The soy debate… it’s a heated one. Now remember that I as a Paleo Vegan supporter, fermented soy is allowed. But as someone that is allergic to soy, it’s not something I can use.
Menopausal women searching for safe and effective alternatives to hormone replacement therapy (HRT) almost always at some point are offered something containing “phytoestrogens”, either in their whole food form or as a concentrated extract in a supplement or cream. So, what exactly are phytoestrogens and how do they work in the human body? Are they even safe? You never see they may be, or they may not be. It’s always listed as a NO or a YES on the research that you will find. So I want to share both sides of the fence.
When you read the term “phytoestrogen” what it means is “plant estrogen”. In the 1950’s, this estrogenic activity was discovered in plants when researchers investigated the cause of infertility in a specific group of Australian sheep. Researchers noticed that these sheep were grazing in pastures of clover, subsequently labeling genistein as the active ingredient responsible in clover for having estrogen-like activity.
When we look at the fermentation process, it alters the chemical makeup of soy, which reduces the level of isoflavones by as much as 300% which is why the paleo Whole 30 for vegans allows fermented soy. Still research has raised concerns surrounding the use of soy and its possible negative effects on thyroid health. Research has only shown that genistein from soy can exacerbate some functions in the systems in individuals with preexisting conditions (specifically deficient in iodine). Other research points to issues with fertility, so generally soy products are not recommended for women with fertility issues.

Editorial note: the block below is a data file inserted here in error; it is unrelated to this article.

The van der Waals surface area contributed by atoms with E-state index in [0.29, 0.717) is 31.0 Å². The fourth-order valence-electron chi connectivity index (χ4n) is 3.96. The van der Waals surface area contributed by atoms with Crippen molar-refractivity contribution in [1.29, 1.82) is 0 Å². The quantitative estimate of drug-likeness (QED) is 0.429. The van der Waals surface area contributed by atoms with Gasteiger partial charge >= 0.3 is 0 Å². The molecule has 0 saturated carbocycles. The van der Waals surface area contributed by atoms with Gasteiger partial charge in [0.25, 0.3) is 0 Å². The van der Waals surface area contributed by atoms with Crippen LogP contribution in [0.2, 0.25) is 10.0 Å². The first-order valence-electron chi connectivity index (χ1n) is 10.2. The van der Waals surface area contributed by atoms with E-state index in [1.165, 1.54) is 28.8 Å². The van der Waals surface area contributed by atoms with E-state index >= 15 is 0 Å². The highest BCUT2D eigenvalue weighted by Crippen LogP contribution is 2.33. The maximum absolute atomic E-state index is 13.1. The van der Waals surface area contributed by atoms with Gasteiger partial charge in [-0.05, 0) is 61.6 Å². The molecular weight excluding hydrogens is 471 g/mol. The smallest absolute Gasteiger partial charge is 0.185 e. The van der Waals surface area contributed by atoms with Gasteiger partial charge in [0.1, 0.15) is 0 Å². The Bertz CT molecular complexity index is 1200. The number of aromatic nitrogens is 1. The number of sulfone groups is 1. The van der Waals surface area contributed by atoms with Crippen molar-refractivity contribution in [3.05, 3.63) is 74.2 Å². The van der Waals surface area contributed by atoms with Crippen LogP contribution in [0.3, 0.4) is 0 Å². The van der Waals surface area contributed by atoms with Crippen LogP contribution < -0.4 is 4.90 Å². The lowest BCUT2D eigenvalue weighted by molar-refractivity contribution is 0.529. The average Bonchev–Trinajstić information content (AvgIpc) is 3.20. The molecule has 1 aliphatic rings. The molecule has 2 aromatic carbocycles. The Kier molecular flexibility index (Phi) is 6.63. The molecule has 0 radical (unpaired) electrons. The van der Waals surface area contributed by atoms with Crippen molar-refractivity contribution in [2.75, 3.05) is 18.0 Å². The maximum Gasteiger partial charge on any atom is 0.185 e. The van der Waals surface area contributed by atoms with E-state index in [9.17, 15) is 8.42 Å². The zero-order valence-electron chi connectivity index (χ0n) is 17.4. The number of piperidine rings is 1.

Some studies have found that post-menopausal women consuming high quantities of soy foods have better femoral and/or lumbar spine density compared to women who consume less soy. They also have less symptoms going through changes in the body. Soy has also been shown to protect against some disease, rather than cause them. But what about the high amount of soy in our diets starting from birth and formula feeding, and all of the processed foods containing GMO soy products?
So what is best? I suggest speaking with your physician to determine the best approach for you before getting started with the any program. Here is the information on her feelings on the use of soy in the Transformation program so that you can take that along with you to talk to your doctor.
The goal for survivorship after your body has gone through something serious is to eat 8-13 servings of whole fruits and vegetables per day. And so even without a final conclusion on if you should drink the whole foods meal replacement shake, I believe that supplementing with the whole foods capsules is a fantastic way to support a healthy lifestyle, and get those extra nutrients that your body needs. As the companies continues to change their packaging, the bottles will read only FOLATE starting with the chewables. So keep your eyes out.